The Pelosi delegation’s unannounced visit to the self-ruling island, which China claims as part of its territory, worsened already high tensions in the region. A Chinese Foreign Affairs Ministry spokesperson accused Pelosi of “grandstanding”; Beijing summoned the U.S. ambassador in the middle of the night and launched military exercises in protest, vowing that more would come.
Undeterred by Beijing's warnings, Pelosi did not just drop in for a short layover — her six-member delegation stayed overnight in Taipei, meeting with top political, business and human rights leaders, even touring a human rights museum.
Taipei 101, the island’s tallest building, flashed a personal welcome message for Pelosi and “TW hearts US" as she landed in the capital.
The trip allowed Pelosi, once again, to play the role of chief antagonizer to China, whose political leaders she has repeatedly called out for human rights abuses, from the 1989 Tiananmen Square massacre to the persecution of the Uyghur people.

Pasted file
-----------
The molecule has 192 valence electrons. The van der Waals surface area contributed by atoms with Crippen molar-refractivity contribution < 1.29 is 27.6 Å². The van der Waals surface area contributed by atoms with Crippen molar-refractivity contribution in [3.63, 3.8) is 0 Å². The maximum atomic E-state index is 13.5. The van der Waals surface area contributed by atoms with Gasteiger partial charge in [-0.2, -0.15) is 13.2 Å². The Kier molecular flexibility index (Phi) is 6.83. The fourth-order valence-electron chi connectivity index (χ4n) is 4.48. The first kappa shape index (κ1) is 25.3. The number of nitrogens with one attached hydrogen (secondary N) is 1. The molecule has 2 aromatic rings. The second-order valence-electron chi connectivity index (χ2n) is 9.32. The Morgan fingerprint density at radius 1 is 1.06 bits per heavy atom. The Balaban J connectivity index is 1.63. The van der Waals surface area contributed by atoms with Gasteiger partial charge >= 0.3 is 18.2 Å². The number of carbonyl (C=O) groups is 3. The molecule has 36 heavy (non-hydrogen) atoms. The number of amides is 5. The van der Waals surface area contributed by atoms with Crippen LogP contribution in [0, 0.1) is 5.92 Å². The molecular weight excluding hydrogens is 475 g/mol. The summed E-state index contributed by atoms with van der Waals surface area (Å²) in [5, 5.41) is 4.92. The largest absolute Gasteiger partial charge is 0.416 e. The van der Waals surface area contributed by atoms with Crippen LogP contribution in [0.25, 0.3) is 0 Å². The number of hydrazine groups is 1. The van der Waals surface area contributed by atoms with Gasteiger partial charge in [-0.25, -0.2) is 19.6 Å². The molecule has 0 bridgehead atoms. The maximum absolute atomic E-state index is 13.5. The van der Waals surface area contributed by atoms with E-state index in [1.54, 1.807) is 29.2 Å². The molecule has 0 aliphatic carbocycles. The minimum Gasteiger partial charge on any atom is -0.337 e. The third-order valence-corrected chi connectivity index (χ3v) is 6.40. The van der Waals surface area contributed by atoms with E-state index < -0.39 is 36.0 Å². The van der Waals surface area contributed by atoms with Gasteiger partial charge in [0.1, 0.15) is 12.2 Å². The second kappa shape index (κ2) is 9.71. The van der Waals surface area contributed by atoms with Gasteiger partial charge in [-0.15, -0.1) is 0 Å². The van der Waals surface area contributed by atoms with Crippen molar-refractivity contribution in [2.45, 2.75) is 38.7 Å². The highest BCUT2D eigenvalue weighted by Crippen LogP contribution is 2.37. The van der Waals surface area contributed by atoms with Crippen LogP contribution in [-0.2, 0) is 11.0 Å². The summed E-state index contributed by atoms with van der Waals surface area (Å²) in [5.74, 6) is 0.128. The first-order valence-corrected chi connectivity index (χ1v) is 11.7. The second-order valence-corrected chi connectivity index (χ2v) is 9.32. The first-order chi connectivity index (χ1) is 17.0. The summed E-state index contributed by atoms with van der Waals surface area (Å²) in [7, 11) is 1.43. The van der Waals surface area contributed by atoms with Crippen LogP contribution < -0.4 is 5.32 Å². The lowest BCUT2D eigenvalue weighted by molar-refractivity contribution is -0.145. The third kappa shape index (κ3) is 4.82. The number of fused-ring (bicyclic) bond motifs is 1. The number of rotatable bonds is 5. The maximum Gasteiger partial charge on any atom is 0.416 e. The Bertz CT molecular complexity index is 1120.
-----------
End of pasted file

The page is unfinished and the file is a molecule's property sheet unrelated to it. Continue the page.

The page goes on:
“She has had a longtime involvement with Taiwan, and she has always been consistent in speaking out for human rights and democracy,” said Sen. Chris Van Hollen, D-Md., a close Pelosi ally who served on her leadership team when he was in the House. “I see this trip as part of her tradition on those important issues. … I think it will help her cement her legacy in that area.”
But while Pelosi publicly pokes Beijing, she has approached the complicated and highly combustible China-U.S. relationship with caution, as well.
In the days leading up to the Asia trip, Pelosi — who was the top Democrat on the Intelligence Committee before she jumped into leadership — convened countless meetings in her office with lawmakers invited on the trip and top aides, a source said. Whether to go to Taiwan was weighing heavily on her as State and Defense department officials privately expressed alarm to lawmakers that a visit could provoke a military attack on Taiwan; Biden himself said Pentagon leaders did not think it was a good idea.
In the end, Pelosi made the trip, saying it symbolized America’s unwavering support for Taiwanese democracy as China’s threats grow louder that it will take back the island, by force if necessary. But she also tried to dial back the rhetoric, taking to the pages of The Washington Post to send a clear signal to Beijing that the visit “in no way contradicts the long-standing one-China policy” or the status quo that has been in place since the Carter administration.